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#1138750 --- 01/27/10 01:12 PM Re: Dairy Farm in Cayuga targeted by animal rights [Re: Greymane]
past tense Offline
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Registered: 03/05/03
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Originally Posted By: Greymane
More importantly, why is some politician from Manhattan (who probably wouldn't know a cow if it ran over her) introducing legislation regarding farm animals? (Answer: publicity)


Assemblywoman Linda Rosenthal has a history of animal rights support.

One doesn't have to grow up with a lawn to love ALL animals.

Oh, and she went to U of R. Does living upstate, even briefly, qualify her to care about farm animals? Or should she stick to apartment-sized animals?

http://assembly.state.ny.us/mem/?ad=067&sh=bio
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#1138753 --- 01/27/10 01:18 PM Re: Dairy Farm in Cayuga targeted by animal rights [Re: Greymane]
kyle585 Offline
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Registered: 02/18/09
Posts: 19801
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Originally Posted By: Greymane
Considering it is spread over 10 states, I imagine they have quite a bit of pasture.

It was a long time ago, but I see the owners everytime I go home (neighbors to our farm).

Yes that is the way it was a long time ago! Now today none of those 60,000 cows will ever see a pasture!

http://www.appvoices.org/index.php?/site...ncerns/issue/25


For 33 years, eight months, and 20 days, Vance Gentry of Shady Valley in Johnson County, Tennessee milked cows at four in the morning and four in the evening. He still wakes up before his alarm even though he sold his herd two years ago, unable to make a living.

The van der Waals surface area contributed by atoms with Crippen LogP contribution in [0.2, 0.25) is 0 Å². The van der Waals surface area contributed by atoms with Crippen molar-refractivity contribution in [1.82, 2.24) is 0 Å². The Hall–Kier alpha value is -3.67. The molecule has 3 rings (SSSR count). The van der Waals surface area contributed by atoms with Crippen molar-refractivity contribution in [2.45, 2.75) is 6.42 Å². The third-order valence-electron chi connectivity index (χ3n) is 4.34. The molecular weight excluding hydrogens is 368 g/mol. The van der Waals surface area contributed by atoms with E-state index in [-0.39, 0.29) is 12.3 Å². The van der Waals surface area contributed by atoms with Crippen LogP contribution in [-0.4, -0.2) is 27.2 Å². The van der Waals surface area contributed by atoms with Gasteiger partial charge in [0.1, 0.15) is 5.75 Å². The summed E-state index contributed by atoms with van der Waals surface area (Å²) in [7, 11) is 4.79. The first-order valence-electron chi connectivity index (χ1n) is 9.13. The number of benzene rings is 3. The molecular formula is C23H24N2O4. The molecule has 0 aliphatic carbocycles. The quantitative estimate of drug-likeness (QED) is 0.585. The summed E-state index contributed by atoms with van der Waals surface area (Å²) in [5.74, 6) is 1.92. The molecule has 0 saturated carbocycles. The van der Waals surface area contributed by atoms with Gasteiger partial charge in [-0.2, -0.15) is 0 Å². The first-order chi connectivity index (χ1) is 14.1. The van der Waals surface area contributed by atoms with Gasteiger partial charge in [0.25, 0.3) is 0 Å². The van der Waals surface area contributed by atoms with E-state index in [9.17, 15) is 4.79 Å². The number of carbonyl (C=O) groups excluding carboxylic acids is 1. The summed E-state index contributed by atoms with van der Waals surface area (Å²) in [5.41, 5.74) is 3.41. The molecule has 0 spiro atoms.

Johnson County lies tucked in the Appalachian Mountains in the far northeast corner of Tennessee. It is a county rich in dairy farming, a tradition however that’s been fading as small dairies become unsustainable for local farmers. Concentrated Animal Feeding Operations (CAFO) are the new, large dairies that are surfacing all over the nation in rural communities.

Over the past 20 years the number of dairies in Tennessee has dropped from 3,695 to 703. Gentry remembers 11 Grade A dairies in Johnson County alone. Now only one is left. The pressure of high production costs and low milk prices forced Gentry to join the scores of other dairymen that gave up their business after years of struggling to make ends meet. “I was getting the same price for milk I was getting 25 years ago, while the cost of producing milk continued to increase,” he said.

Dairymen buy their equipment, feed, water, etc. at retail prices but sell their milk at mandated wholesale prices leaving little room for earnings. “You’ve got to make a profit and there’s not a lot of incentives to keep you going,” Gentry said. “When it comes down to it, you have to have a bigger operation to maintain a profit.” And that’s exactly what is being built a few miles up the road near the town of Mountain City.

The controversy surrounding a new 690-cow CAFO has polarized the Mountain City community, driving families and churches apart as its residents grapple with the economic and environmental impact this new dairy will have on their town. As the first CAFO in the county, High Mountain Holsteins, in partnership with Maymead Inc, is set to begin milking in June leaving behind a trail of battles. Part of what has stirred opposition to the CAFO is the large number of cows that are kept and fed in a confined area with little access to sunlight, fresh air, and movement. The over 20,000 CAFOs in the U.S. produce 575 million pounds of manure a year, which is stored in lagoons and sprayed on surrounding property. Since 2003, the EPA has set mandatory regulations on CAFOs with additional regulation set by each state.